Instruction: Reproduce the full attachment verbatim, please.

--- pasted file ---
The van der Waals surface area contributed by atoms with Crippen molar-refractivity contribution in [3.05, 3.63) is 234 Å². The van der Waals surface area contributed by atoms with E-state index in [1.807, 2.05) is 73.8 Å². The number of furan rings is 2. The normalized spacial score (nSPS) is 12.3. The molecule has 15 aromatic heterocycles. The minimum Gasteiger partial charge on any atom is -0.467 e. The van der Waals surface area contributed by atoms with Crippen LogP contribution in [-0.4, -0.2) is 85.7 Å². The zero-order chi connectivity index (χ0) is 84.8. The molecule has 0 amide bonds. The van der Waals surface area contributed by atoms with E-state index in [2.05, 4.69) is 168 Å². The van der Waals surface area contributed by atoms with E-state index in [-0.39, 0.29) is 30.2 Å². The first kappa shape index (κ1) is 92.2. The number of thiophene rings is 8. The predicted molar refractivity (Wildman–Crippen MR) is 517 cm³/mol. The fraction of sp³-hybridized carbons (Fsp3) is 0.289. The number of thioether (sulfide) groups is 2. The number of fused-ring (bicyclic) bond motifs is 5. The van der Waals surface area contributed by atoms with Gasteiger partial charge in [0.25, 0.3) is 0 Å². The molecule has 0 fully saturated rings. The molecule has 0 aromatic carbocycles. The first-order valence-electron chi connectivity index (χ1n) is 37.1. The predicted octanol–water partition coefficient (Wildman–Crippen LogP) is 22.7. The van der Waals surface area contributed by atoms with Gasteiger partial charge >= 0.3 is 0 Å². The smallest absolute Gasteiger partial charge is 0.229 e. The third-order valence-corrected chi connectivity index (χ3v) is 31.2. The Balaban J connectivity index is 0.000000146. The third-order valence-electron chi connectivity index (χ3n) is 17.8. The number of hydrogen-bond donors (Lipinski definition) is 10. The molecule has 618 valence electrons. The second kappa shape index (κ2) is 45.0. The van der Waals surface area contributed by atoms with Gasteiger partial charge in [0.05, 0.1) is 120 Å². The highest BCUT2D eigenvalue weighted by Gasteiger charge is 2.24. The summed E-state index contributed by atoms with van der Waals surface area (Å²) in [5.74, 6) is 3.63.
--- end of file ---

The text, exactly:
The van der Waals surface area contributed by atoms with Crippen molar-refractivity contribution in [3.05, 3.63) is 234 Å². The van der Waals surface area contributed by atoms with E-state index in [1.807, 2.05) is 73.8 Å². The number of furan rings is 2. The normalized spacial score (nSPS) is 12.3. The molecule has 15 aromatic heterocycles. The minimum Gasteiger partial charge on any atom is -0.467 e. The van der Waals surface area contributed by atoms with Crippen LogP contribution in [-0.4, -0.2) is 85.7 Å². The zero-order chi connectivity index (χ0) is 84.8. The molecule has 0 amide bonds. The van der Waals surface area contributed by atoms with E-state index in [2.05, 4.69) is 168 Å². The van der Waals surface area contributed by atoms with E-state index in [-0.39, 0.29) is 30.2 Å². The first kappa shape index (κ1) is 92.2. The number of thiophene rings is 8. The predicted molar refractivity (Wildman–Crippen MR) is 517 cm³/mol. The fraction of sp³-hybridized carbons (Fsp3) is 0.289. The number of thioether (sulfide) groups is 2. The number of fused-ring (bicyclic) bond motifs is 5. The van der Waals surface area contributed by atoms with Gasteiger partial charge in [0.25, 0.3) is 0 Å². The molecule has 0 fully saturated rings. The molecule has 0 aromatic carbocycles. The first-order valence-electron chi connectivity index (χ1n) is 37.1. The predicted octanol–water partition coefficient (Wildman–Crippen LogP) is 22.7. The van der Waals surface area contributed by atoms with Gasteiger partial charge >= 0.3 is 0 Å². The smallest absolute Gasteiger partial charge is 0.229 e. The third-order valence-corrected chi connectivity index (χ3v) is 31.2. The Balaban J connectivity index is 0.000000146. The third-order valence-electron chi connectivity index (χ3n) is 17.8. The number of hydrogen-bond donors (Lipinski definition) is 10. The molecule has 618 valence electrons. The second kappa shape index (κ2) is 45.0. The van der Waals surface area contributed by atoms with Gasteiger partial charge in [0.05, 0.1) is 120 Å². The highest BCUT2D eigenvalue weighted by Gasteiger charge is 2.24. The summed E-state index contributed by atoms with van der Waals surface area (Å²) in [5.74, 6) is 3.63.